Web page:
Like other corticosteroids, caution is necessary in patients with active or latent pulmonary tuberculosis. Patients should be advised to seek medical attention for review of maintenance therapy if peak flow falls, symptoms worsen or if the short-acting bronchodilator becomes less effective and increased inhalations are required. This may indicate worsening asthma.
Beclometasone dipropionate, like other inhaled steroids, is absorbed into the systemic circulation from the lungs. Beclometasone dipropionate and its metabolites may exert detectable suppression of adrenal function. Within the dose range 100-800 micrograms daily, clinical studies with beclometasone dipropionate have demonstrated mean values for adrenal function and responsiveness within the normal range. Patients should be advised that this product contains small amounts of ethanol. At the normal doses, the amounts of ethanol are negligible and do not pose a risk to patients.
Effects on ability to drive and use machines: Not relevant.
Use in Pregnancy And Lactation: The potential risk of this product for humans is unknown. There is no experience of this product in pregnancy and lactation in humans, therefore the product should only be used if the expected benefits to the mother are thought to outweigh any potential risk to the foetus or neonate.
Use in Pregnancy: There is inadequate evidence of safety in human pregnancy. Administration of corticosteroids to pregnant animals can cause abnormalities of foetal development including cleft palate and intra-uterine growth retardation. There may therefore, be a risk of such effects in the human foetus. It should be noted, however, that the foetal changes in animals occur after relatively high systemic exposure. Beclometasone dipropionate is delivered directly to the lungs by the inhaled route and so avoids the high level of exposure that occurs when corticosteroids are given by systemic routes. The use of beclometasone dipropionate in pregnancy requires that the possible benefits of the drug be weighed against the possible hazards. The drug has been in widespread use for many years without apparent ill consequence.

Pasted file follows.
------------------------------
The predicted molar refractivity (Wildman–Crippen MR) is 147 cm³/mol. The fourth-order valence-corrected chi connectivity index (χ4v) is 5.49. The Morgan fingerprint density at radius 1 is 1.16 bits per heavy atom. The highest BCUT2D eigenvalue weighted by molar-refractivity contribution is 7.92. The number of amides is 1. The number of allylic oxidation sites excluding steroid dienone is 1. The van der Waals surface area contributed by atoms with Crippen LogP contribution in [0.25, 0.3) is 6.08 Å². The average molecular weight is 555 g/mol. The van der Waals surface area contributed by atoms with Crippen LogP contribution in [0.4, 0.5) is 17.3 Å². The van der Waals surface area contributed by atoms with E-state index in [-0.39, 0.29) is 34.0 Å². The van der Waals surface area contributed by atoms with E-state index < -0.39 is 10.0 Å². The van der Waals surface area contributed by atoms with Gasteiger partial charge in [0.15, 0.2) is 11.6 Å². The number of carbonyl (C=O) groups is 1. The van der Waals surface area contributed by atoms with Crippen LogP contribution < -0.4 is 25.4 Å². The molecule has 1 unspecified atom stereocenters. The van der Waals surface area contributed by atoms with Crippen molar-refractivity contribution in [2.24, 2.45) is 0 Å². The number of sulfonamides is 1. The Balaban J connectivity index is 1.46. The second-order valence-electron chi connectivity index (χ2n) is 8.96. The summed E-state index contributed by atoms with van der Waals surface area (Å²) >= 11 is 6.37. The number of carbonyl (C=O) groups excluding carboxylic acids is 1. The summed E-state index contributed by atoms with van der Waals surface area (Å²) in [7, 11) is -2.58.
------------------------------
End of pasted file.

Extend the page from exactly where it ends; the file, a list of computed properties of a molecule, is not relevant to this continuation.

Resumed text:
Use in Breast-feeding: No specific studies examining the transfer of beclometasone dipropionate into the milk of lactating animals have been performed. It is probable that beclometasone dipropionate is excreted in milk. However, given the relatively low doses used by the inhalation route, the levels are likely to be low. In mothers breast feeding their baby the therapeutic benefits of the drug should be weighed against the potential hazards to mother and baby. There is no experience with or evidence of safety of propellant HFA 134a in human pregnancy or lactation. However, studies on the effect of HFA 134a on reproductive function and embryo foetal development in animals have revealed no clinically relevant adverse effects.